Comment: Why fighter Marouane Fellaini has a massive role to play alongside Paul Pogba at Manchester United
When David Moyes gave the traditional manager’s remarks on the arrival of Marouane Fellaini at Old Trafford in September 2013, the then Manchester United boss made the fatal error of telling us what was really on his mind, rather than honouring the new-signing convention of praise and optimism.
Sure, he noted Fellaini’s ability and strength, and drew attention to his capacity to play any number of positions but then he pointed out who he would rather have had at his disposal. “I think it’s definitely a position where people have said we’ve been short of numbers, with the likes of Paul Scholes [retiring] and Darren Fletcher not ready to come back just now,” Moyes said. “I felt we needed to strengthen there and I’m glad we got him.”
Not quite the tickertape welcome, and nothing like the social-media blitz that accompanied this week’s return of Paul Pogba, whose arrival had all the trappings of a state visit, only missing Ed Woodward standing on the tarmac as the doors to the midfielder’s private jet opened. By contrast, back in 2013, you could imagine Fellaini getting his own bags out of the taxi and having to spell his name a couple of times for the security man on the Carrington gate.
Three years on since he was United’s transfer of last resort, however, Fellaini is still there. He’s still starting games. He still looks ready for an argument with anyone who might question his right to be at Old Trafford. And maybe that is the point about Fellaini – he has grown so accustomed to fighting his corner that it has come to define him as a player at United.
After Friday night’s win over Southampton at Old Trafford, in which the Belgium international played a key role as the defensive midfielder partnering Pogba, Jose Mourinho was asked what he thought were the reasons behind Fellaini’s transformation. This may come as a surprise to some readers but it turns out Mourinho thought that he himself was pretty fundamental to the new lease of life for United’s No 27.
The United manager said that he texted Fellaini a day after arriving to tell the player that whatever he heard or read, Mourinho wanted him to stay. Fellaini will have been around long enough to know that the first thing a new manager says on a matter is not always his final feelings but Mourinho has been true to his word, and the Belgian is ahead of Michael Carrick, Morgan Schneiderlin and Ander Herrera in this new Pogba era.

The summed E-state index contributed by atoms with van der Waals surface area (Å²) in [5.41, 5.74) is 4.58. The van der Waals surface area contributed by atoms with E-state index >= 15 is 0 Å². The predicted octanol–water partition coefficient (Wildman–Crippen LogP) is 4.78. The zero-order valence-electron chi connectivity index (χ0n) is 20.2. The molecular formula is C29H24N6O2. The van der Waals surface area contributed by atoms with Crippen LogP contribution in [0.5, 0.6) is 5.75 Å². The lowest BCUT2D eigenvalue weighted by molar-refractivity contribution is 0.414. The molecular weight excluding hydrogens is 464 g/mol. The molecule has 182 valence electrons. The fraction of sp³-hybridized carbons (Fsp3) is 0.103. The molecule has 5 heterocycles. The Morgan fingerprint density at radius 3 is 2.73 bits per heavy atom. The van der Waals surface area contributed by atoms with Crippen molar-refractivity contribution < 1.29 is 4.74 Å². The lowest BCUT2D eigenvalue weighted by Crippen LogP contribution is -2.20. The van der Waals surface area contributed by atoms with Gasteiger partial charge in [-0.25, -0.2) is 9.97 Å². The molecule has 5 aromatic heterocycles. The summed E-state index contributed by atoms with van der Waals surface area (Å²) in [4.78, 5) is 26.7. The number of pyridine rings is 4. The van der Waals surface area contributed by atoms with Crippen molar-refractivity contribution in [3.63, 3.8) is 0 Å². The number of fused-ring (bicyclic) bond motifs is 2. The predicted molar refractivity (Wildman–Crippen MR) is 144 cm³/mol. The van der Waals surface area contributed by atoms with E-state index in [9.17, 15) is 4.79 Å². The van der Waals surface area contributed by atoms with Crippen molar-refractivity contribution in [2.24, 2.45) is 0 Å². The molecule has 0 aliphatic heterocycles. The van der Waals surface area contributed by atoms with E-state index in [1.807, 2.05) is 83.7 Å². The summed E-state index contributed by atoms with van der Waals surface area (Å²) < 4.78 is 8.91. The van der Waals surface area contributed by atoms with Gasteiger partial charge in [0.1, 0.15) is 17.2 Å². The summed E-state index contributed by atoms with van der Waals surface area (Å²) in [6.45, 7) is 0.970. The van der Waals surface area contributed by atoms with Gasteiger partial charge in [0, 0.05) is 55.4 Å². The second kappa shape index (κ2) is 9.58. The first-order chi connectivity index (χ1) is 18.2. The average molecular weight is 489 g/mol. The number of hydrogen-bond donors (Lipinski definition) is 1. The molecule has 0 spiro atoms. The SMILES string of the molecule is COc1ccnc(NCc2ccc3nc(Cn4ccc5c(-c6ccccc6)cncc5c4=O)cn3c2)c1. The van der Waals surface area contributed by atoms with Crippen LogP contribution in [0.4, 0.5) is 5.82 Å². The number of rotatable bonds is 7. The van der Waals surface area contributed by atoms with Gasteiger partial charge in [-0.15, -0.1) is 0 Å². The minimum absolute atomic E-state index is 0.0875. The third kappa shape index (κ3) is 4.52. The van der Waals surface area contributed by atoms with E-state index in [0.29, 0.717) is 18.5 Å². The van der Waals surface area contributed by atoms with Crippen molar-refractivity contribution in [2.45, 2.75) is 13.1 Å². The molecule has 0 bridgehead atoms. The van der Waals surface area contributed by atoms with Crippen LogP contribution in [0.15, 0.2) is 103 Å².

Of course, Mourinho has long been wedded to the notion of the 6ft 2in-plus central midfielder who can break up play and rough up opponents. He once described with disbelief the decision at Chelsea to let Nemanja Matic leave on the basis that as a manager, he would never acquiesce to the departure of a “left-footed, 1.95m tall midfield player”. That height figure was referenced with the kind of solemn reverence a trainspotting enthusiast might reserve for the exact dimensions of the broad-gauge track.
So there were things that counted in Fellaini’s favour when Mourinho was given the corner office at Carrington, although there was much that was not. In many respects Fellaini had come to represent the mediocrity of the post-Alex Ferguson era, a battering ram who was deployed at the end of games, an underwhelming solution to an overwhelming problem. He was the unfashionable Plan B at a club who had got used to having a perfect Plan A.
United teams under Ferguson had often made use of physical midfielders and physical forwards over the years, one more option among the rich array of change-ups they could effect. In the worst times since 2013, the hardest thing for United fans to accept about Fellaini was that he often looked like their best option.
Early days yet, but what makes Fellaini a more natural fit in this United team is that amid the new influx of superstars - the most expensive footballer in the world, the most confident footballer in the world – he now has a realistic place in the hierarchy. Fellaini is there to do what he does best: break up the play, fill the spaces left by Pogba and provide the aggravation when necessary.
Every good team requires that agent provocateur, although those who fulfil the role best have generally managed to be more discreet about it than Fellaini, whose flying elbows have made him a liability at times. The Europa League round of 16 second-leg tie against Liverpool last season was a case in point and, as with so many of Fellaini’s lowest moments, it coincided with one of United bleakest nights of the season.
As a player who often attracts, at best, a grim kind of tolerance at Old Trafford, he might have just left. He could have headed off to the proverbial elephant’s graveyard to which so many United players, and staff have journeyed over the years – that football club just behind the waterfall known as Sunderland AFC. Yet there is something to admire at the way Fellaini has clung tenaciously to the dream of playing at United.
He will know that players like him tend only to get one shot at playing at one of the great clubs of English football. His friend Christian Benteke has admitted defeat this week and left Liverpool for Crystal Palace, and the chances are that he will never return to a similar level. Fellaini has two years left on that dream contract Moyes gave him three years ago and if he does sign another one, unlikely though that might once have been, he can say that his longevity also reflects well on the man who signed him.